Innate Lymphoid Cells

Abstract

Innate lymphoid cells (ILCs) are white blood cells derived from a common progenitor in the bone marrow. They respond rapidly to a limited array of antigens at the site of infection to provide immediate protection. The first identified ILCs were natural killer cells. However, several non‐cytotoxic members of the family have since been reported. All ILCs lack the rearranged antigen receptors characteristic of T‐ and B‐cells but can be similarly divided into three main groups based on cell surface markers and cytokine expression profiles. Similar to their adaptive immune response counterparts, they play specific roles in providing host defence against different pathogens. In addition, there is growing evidence that ILCs can contribute to multiple inflammatory and autoimmune diseases.

Key Concepts

  • ILCs are lymphocytes of the innate immune system and provide a rapid response to invading pathogens.
  • ILCs lack the specific antigen receptors found on cells of the adaptive immune system.
  • Development of ILCs is governed by sequential expression of different transcription factors and proceeds from a common precursor found in the bone marrow.
  • Differential expression of cell surface markers and cytokines allows ILCs to be grouped into three families, each having a different role in host immunity.
  • ILCs respond to signals released from epithelial and other cells to provide a rapid source of cytokines that can recruit other immune cells and stimulate tissue repair.
  • The dysregulation of ILC activation has been linked to several human inflammatory and autoimmune diseases.

Keywords: lymphocytes; innate immunity; cytokines; transcriptional regulation; inflammation; ILCs

Figure 1. Categorisation of innate lymphoid cells is based on cytokine expression and falls into three groups. ILC, innate lymphoid cell; IFNγ, interferon‐γ; LTI, lymphoid tissue inducer cell; NCR, natural cytotoxicity receptor; NK, natural killer and TSLP, thymic stromal lymphopoietin.
Figure 2. Transcription factor expression directs the development of lymphocytes from a common precursor. Black arrows indicate transcription factor expression. AHR, aryl hydrocarbon receptor; CLP, common lymphocyte progenitor; ILC, innate lymphoid cell; LTI, lymphoid tissue inducer cell; NK, natural killer; PLZF, pro‐myeloid leukaemia zinc finger and ROR, RAR‐related orphan receptor.
Figure 3. The role of group 1 innate lymphoid cells (ILCs) in protection against intracellular pathogens. Infected epithelial cells release IL‐12 and IL‐15, which stimulate ILC1s and natural killer (NK)‐cells to release mediators including interferon‐γ (IFNγ) to attract and activate macrophages, and monocytes. In addition, IL‐15 enhances the granzyme/perforin‐mediated killing by NK‐cells.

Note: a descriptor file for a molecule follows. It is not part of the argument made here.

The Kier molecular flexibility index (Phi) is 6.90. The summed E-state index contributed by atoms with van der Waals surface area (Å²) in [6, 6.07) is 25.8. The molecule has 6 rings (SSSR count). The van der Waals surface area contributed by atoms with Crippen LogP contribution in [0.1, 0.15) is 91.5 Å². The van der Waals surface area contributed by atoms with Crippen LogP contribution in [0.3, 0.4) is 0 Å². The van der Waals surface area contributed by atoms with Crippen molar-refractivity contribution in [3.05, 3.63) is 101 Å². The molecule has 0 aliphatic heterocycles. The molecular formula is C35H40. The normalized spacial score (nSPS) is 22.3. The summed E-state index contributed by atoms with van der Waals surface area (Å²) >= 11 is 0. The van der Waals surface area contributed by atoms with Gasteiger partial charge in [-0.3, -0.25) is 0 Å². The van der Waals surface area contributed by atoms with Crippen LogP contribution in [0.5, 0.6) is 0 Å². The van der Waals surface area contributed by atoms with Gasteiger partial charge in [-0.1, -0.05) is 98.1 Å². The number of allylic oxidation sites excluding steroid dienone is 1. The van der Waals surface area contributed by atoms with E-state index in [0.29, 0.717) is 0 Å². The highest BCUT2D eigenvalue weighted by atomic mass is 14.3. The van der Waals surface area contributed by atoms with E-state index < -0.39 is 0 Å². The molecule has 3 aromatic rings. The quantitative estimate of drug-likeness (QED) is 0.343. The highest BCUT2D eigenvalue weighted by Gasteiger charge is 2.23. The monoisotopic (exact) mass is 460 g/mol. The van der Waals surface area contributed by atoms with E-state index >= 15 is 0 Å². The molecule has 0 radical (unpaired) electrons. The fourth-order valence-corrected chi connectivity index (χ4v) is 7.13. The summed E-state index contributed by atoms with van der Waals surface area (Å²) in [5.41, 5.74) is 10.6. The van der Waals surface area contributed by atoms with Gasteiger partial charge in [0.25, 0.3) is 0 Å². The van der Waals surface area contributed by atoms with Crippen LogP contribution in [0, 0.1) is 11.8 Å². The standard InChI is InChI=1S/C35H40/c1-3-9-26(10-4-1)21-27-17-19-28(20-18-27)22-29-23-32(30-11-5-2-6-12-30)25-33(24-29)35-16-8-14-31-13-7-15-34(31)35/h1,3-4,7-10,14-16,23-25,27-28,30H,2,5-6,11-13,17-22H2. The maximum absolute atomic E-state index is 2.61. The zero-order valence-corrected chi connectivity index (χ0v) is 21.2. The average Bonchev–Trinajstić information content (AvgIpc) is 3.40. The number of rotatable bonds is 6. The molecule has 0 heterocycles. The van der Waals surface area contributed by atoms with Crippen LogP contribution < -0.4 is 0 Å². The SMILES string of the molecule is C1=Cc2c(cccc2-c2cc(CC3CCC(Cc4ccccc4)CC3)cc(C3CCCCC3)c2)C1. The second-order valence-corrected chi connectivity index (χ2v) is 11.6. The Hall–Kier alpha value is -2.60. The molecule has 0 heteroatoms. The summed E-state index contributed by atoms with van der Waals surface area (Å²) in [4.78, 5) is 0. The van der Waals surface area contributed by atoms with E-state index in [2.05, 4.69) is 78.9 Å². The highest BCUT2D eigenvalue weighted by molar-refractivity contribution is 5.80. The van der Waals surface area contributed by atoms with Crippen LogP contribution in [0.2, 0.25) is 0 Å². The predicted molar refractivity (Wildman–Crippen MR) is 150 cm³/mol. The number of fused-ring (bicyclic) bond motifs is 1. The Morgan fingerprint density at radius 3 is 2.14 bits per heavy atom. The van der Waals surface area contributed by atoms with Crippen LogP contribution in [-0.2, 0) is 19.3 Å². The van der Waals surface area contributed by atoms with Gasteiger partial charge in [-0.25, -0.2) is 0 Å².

Figure 4. Innate lymphoid cells (ILCs) of group 2 are central to coordinate expulsion of large, extracellular parasites such as helminths. ILC2s respond to the release of IL‐33, IL‐25 and thymic stromal lymphopoietin (TSLP) to release large quantities of type 2 cytokines including IL‐13 which stimulates goblet cells to produce mucus and IL‐5 to recruit eosinophils. Several feedback loops exist between adaptive immune cells and the ILC2s to maintain the response. PGD2, prostaglandin D2.
Figure 5. Type 3 innate lymphoid cells (ILCs) protect cells from extracellular pathogens including bacteria and fungi. IL‐22 is released from ILC3s in response to IL‐23 and IL‐1β secreted by gut epithelial cells. IL‐22 directly acts on the epithelium to regulate matrix metalloproteinase (MMP) expression and maintain barrier integrity. In the lung, ILC3s induce inflammatory mediator production and prevent fungal colonisation through the release of IL17A.
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Further Reading

Artis D and Spits H (2015) The biology of innate lymphoid cells. Nature 517: 293–301.

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Walker JA and McKenzie ANJ (2013) Development and function of group 2 innate lymphoid cells. Current Opinion in Immunology 25: 148–155.

Wan YY (2014) GATA3: a master of many trades in immune regulation. Trends in Immunology 35: 233–242.

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How to Cite close
Cousins, David J, and Weston, Cathryn(Nov 2015) Innate Lymphoid Cells. In: eLS. John Wiley & Sons Ltd, Chichester. http://www.els.net [doi: 10.1002/9780470015902.a0026245]